Now I’d seen a handful of aboriginal people on our travels (mostly in Alice Springs), and I’d heard on tours and things about how the British had treated them so unfairly during colonisation but it was a real eye-opener to actually interact with aboriginal people.
I’m sure not all aboriginal communities are the same, but in Laramba it seemed like many of the old aboriginal practises were being forgotten with each new generation, but people were still struggling to adjust to a completely new way of living.
It’s not possible for them to live in the bush now, so they must integrate. The government has clearly tried to help make it easy, by providing houses, power, running water, free health care, schools and weekly allowances for food, clothing and other necessities. Some things are readily accepted (like cars, shops, water). But, many seemingly basic constructs of society as we know it are simply unimportant to people who have lived for thousands of years with nothing but the land around them. Many don’t speak English, some routinely miss medical appointments and children often skip school. But, why send your child to school when you got on perfectly well without it?
One of the most troubling aspects of all this is their view of money. It is a totally foreign concept and, because it just appears in their bank accounts in the form of government support, many don’t have a true understanding of what it’s worth. As a result, I saw many aboriginal people try their hardest to spend every cent because it was pay day – nothing was saved. Fortunately, Laramba is a dry community but for some aboriginal people a lot of money ends up going on ‘grog’ or even drugs (which is currently a growing problem in other areas).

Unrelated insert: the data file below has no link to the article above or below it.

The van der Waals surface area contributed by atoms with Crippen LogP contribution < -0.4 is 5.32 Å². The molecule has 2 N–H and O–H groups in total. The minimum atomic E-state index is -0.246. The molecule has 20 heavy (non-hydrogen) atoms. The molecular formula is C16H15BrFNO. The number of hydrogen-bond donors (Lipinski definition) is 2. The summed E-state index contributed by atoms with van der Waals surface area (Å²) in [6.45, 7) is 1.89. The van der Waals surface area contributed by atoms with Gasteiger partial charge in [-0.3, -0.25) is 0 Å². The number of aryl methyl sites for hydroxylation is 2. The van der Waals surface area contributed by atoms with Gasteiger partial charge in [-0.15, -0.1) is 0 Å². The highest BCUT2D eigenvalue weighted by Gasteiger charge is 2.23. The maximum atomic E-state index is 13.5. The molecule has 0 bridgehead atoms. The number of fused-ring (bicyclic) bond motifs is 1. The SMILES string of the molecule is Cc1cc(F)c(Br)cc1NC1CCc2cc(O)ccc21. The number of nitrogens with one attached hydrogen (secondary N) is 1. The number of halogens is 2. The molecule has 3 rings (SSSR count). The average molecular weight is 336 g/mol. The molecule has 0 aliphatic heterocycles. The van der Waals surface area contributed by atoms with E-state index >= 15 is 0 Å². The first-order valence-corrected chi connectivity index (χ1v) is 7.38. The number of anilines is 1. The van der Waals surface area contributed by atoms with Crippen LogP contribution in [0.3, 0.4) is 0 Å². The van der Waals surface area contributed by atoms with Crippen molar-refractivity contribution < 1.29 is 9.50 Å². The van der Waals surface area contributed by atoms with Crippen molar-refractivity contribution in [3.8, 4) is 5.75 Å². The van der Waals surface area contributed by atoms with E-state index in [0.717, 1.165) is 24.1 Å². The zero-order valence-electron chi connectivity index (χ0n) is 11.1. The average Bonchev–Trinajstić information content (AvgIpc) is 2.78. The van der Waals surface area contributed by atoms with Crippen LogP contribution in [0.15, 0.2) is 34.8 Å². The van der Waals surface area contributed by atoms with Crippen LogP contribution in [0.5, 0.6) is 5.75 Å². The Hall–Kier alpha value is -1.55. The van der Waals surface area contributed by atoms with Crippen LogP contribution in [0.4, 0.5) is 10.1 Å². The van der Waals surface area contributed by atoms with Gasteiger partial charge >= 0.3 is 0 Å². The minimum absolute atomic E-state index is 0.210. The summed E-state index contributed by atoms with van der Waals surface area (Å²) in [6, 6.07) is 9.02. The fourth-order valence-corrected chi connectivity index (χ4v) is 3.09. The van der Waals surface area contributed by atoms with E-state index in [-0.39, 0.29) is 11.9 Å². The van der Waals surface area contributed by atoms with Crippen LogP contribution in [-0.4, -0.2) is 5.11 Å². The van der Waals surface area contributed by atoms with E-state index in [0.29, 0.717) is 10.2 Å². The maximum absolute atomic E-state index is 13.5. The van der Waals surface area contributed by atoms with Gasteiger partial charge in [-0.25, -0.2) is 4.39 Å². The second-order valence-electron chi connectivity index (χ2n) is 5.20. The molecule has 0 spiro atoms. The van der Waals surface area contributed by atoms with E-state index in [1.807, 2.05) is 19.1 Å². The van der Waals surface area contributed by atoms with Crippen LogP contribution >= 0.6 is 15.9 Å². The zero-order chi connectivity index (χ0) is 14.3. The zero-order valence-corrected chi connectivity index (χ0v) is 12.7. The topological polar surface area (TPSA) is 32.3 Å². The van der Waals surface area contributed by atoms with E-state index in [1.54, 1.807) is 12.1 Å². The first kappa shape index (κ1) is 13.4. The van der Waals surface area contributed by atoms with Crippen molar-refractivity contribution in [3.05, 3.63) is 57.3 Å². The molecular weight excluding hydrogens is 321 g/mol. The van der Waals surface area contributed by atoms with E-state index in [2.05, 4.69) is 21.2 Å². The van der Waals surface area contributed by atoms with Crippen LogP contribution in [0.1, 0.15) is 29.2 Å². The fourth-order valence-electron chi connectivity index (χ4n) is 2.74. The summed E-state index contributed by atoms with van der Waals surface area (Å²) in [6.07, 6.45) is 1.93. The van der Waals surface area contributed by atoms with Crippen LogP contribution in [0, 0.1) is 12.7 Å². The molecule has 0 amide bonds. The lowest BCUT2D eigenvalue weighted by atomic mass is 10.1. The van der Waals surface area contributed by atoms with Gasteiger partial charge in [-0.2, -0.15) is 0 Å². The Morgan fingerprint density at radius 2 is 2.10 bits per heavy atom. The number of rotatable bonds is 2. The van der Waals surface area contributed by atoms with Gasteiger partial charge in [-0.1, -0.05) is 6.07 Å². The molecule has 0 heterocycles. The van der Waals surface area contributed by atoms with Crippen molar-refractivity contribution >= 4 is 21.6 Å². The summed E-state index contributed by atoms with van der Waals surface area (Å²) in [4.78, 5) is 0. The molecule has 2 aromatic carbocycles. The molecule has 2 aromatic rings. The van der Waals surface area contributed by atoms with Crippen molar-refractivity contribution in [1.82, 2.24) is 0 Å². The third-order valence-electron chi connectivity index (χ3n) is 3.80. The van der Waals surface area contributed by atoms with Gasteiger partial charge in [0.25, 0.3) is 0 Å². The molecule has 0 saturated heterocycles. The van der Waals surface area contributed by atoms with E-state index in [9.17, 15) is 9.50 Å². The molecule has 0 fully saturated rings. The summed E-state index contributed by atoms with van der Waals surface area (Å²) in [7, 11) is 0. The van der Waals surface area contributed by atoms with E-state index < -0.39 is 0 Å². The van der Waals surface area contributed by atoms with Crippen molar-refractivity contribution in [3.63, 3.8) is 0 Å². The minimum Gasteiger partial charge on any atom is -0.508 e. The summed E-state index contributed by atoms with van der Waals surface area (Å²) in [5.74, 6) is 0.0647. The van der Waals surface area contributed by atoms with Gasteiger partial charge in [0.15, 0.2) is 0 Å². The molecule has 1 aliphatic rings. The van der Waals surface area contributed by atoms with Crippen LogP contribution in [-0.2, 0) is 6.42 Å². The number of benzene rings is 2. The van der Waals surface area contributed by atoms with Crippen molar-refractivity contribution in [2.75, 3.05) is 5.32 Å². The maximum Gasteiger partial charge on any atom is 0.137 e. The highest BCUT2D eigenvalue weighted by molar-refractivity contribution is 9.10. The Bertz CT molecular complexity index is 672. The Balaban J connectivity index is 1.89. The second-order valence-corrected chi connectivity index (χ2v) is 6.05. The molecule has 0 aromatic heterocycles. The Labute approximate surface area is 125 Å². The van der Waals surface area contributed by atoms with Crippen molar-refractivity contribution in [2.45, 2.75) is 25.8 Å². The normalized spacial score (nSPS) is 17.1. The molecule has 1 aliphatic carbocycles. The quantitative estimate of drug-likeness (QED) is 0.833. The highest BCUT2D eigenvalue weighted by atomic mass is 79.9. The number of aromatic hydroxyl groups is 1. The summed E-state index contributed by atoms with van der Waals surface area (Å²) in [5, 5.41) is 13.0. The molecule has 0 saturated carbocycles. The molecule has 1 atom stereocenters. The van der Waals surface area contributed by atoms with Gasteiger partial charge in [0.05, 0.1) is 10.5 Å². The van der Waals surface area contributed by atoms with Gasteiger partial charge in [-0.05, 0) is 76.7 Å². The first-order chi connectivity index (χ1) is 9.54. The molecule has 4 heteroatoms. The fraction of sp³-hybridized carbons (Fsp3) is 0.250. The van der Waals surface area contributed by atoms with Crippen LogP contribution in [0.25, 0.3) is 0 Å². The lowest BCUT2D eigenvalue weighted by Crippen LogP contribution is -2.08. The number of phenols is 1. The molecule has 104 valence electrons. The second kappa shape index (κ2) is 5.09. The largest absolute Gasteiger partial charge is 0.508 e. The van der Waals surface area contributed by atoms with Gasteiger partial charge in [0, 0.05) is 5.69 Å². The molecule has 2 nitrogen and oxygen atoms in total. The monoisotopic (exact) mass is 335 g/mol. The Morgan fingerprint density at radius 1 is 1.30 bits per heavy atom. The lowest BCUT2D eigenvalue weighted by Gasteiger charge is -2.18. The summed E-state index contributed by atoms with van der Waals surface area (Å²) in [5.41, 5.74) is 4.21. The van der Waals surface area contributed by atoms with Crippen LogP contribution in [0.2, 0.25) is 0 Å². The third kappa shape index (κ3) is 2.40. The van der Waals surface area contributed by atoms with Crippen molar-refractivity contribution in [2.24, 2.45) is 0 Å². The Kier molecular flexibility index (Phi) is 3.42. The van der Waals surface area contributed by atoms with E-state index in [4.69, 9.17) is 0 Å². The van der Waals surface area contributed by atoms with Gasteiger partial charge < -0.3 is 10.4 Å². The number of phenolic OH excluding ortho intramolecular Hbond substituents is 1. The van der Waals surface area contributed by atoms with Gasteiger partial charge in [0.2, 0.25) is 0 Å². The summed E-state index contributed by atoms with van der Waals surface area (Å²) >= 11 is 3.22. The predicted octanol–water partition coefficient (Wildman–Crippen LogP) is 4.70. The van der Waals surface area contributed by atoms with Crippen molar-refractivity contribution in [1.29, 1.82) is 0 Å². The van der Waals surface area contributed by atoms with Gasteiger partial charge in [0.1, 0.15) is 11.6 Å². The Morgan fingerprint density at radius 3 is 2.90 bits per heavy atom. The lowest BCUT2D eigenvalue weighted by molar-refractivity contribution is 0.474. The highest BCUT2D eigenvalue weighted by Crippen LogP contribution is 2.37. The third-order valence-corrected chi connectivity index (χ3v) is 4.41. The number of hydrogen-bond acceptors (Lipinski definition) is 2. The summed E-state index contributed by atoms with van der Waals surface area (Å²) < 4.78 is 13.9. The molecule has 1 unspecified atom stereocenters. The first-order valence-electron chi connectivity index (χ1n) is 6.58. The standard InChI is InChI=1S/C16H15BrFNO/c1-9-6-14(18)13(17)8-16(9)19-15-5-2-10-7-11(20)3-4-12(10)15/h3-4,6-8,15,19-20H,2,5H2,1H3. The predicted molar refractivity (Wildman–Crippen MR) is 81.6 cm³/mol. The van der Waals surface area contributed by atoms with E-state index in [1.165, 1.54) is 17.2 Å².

Acceptance of the society they live in now will eventually come I’m sure, but in the meantime they will continue to misunderstand and misuse what they are given to survive (much to the disgust of many white Australian people, who can come across as openly racist by overgeneralising a minority, calling all aboriginal people lazy benefit abusers).
While we were in the area, we met many very nice people from Laramba who spoke very good English, had excellent manners and also held down jobs. There were also many qualities that I admired in these people – including the strong sense of family and community. For instance, one young couple came into the shop one day and asked to spend more than $100 dollars on fuel. When I questioned it (that’s a lot of money to fill your car!), they explained that half was for their car, half was for a family that had broken down on the highway. No one ever went without – food, money, fuel – someone would always be there to help.
It might seem like I’m saying they have a lot to learn, but I think we have a lot to learn from them too.
I won’t forget one young girl who asked me where I came from and, when I said ‘England’, she said ‘How long does it take to drive there?’. She was shocked when I told her it would take months to drive and that it would take a whole day on an aeroplane. Her eyes widened in surprise and she said; ‘but don’t you miss your family??’